Elections 2022: The fear games in Colombia | Opinion


A protester during the protests against Iván Duque in Cali, on June 17, 2021.
A protester during the protests against Iván Duque in Cali, on June 17, 2021.LUIS ROBAYO (AFP)

In Colombia, fear has been a disastrous voter. For fear that Gustavo Petro would win the elections, -the leftist who scares the the status quo Although he wears Ferragamo shoes, Colombians voted four years ago for an upstart who was Iván Duque, the candidate of former President Álvaro Uribe. The return turned out badly because four years later, discontent with Uribe is much greater than fear of Petro. Now, according to polls, Petro is back in the deck and leads the polls.

Today the fear that weighs the most is the one that Uribismo feels, that great tit that has nursed the Colombian right since 2002.

Uribe and his powerful clique are afraid of being defeated at the polls and of losing power and their privileges. They are not wrong. There are plenty of reasons why they are so scared. After almost 16 years in power, Uribe, the indefatigable former president, the one who resisted everything without affecting his popularity, has run out of Teflon. His disapproval, according to a latest Gallup poll, is nearly 70%. His Democratic Center party, which is neither Central nor Democratic, may lose several seats in congressional elections and Oscar Ivan Zuluaga, the bland presidential candidate handpicked by former President Uribe, does not even take off on his TikTok account.

To this picture is added the discredit of the Government of Iván Duque, his ward. Duque has been an unpopular leader since the start of his administration with chronic disapproval. He was never able to connect with the real country and his interlocutors were always the big businessmen and bankers, whom he generously favored in the pandemic. He did not realize that this abject defense of privilege in a democracy with one of the highest inequality rates in the world was an affront and he continued his feast. His lack of empathy, his waste in the midst of hardship, outraged Colombians and produced a social outbreak that pushed many young people to the streets to ask for changes of faces, language and ideas.

However, we must not underestimate the power of Uribe to stay at the forefront, even if the country wants to wean itself.

Uribism has managed in these years to seize control bodies and put them at the service of its interests like no other political movement in Colombia. That has allowed them to maneuver in their favor cases like the one that former President Álvaro Uribe has in the prosecution for the crime of witness tampering. If they defeat them, they would lose that impunity that has been forged and they would no longer be untouchable. Such a privilege is not going to be taken away in an election.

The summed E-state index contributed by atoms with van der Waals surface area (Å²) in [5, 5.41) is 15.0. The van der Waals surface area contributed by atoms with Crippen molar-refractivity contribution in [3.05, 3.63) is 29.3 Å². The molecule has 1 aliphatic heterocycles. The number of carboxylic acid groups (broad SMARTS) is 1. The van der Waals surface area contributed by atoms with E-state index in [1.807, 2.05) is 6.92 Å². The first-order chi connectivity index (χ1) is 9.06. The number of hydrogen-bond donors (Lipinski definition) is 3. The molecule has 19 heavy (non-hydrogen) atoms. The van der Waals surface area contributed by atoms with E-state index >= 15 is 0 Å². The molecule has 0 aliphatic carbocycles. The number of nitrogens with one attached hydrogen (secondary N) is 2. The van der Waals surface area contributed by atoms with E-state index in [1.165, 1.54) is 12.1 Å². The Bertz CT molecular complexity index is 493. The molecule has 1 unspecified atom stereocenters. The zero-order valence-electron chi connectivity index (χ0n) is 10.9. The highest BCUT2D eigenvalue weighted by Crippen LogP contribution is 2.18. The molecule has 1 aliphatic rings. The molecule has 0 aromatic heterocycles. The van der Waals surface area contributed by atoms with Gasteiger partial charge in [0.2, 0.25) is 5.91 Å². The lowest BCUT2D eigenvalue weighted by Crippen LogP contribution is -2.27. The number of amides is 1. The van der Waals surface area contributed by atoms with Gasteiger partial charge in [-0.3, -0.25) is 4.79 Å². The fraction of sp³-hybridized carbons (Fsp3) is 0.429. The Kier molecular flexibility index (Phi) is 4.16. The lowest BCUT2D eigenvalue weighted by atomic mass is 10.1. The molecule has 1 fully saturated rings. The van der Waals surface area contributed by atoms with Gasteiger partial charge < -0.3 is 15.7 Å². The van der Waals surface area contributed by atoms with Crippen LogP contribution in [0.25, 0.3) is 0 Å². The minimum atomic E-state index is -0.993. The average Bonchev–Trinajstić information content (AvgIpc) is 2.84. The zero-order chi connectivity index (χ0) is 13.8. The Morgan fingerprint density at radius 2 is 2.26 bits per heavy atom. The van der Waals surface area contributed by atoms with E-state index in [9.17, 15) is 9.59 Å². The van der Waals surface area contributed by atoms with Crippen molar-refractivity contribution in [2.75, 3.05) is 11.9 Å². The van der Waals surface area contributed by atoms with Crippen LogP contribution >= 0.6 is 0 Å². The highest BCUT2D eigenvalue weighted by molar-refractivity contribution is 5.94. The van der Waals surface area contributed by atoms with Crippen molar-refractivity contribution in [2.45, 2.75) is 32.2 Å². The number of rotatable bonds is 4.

Uribismo also controls the police and the Army, two institutions that have become the center of its proselytism and that are politicized to the core; It also has the support of the mafia clans in the regions, which are the ones that always define the elections for president because they are the ones who buy the votes.

All this machinery amassed after so many years in power, will be put at the service of their interests to avoid defeat.

Uribismo is not only a political party made in the image and likeness of its undisputed leader, former President Uribe. It is also a way of thinking about Colombia that is increasingly inspired by the populism of Donald Trump and that brings together a powerful right-wing coalition that has been radicalized over time by the hand of corruption and regional mafias that have captured the state with its cliques.

This radicalized right does not want to lose its privileges or control over the centers of power, and it will do everything in its power to prevail in these elections. And because of that, just because of that, these elections can become the most corrupt in the history of Colombia.

You have to wean the country from Uribismo in order to grow. This increasingly stale right has made us more fearful and fearful of changes. They instilled in us the lie that it was good to cultivate fear of change because it prevented populism. However, today Uribism has installed a radical right-wing populism in power that has our weak democracy in check.

This year we must vote conscientiously. We must find new ways to feed our intellect other than hatred, fear, before our critical conscience stops working due to lack of use. Politics cannot continue to be so stupid and so lame.

We, those of us who are not Uribistas and are going to vote for a change, are also afraid. My great fear is that in Colombia this whole year will pass but nothing will change. This is how fear games work in Colombia.

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George Holan

George Holan is chief editor at Plainsmen Post and has articles published in many notable publications in the last decade.

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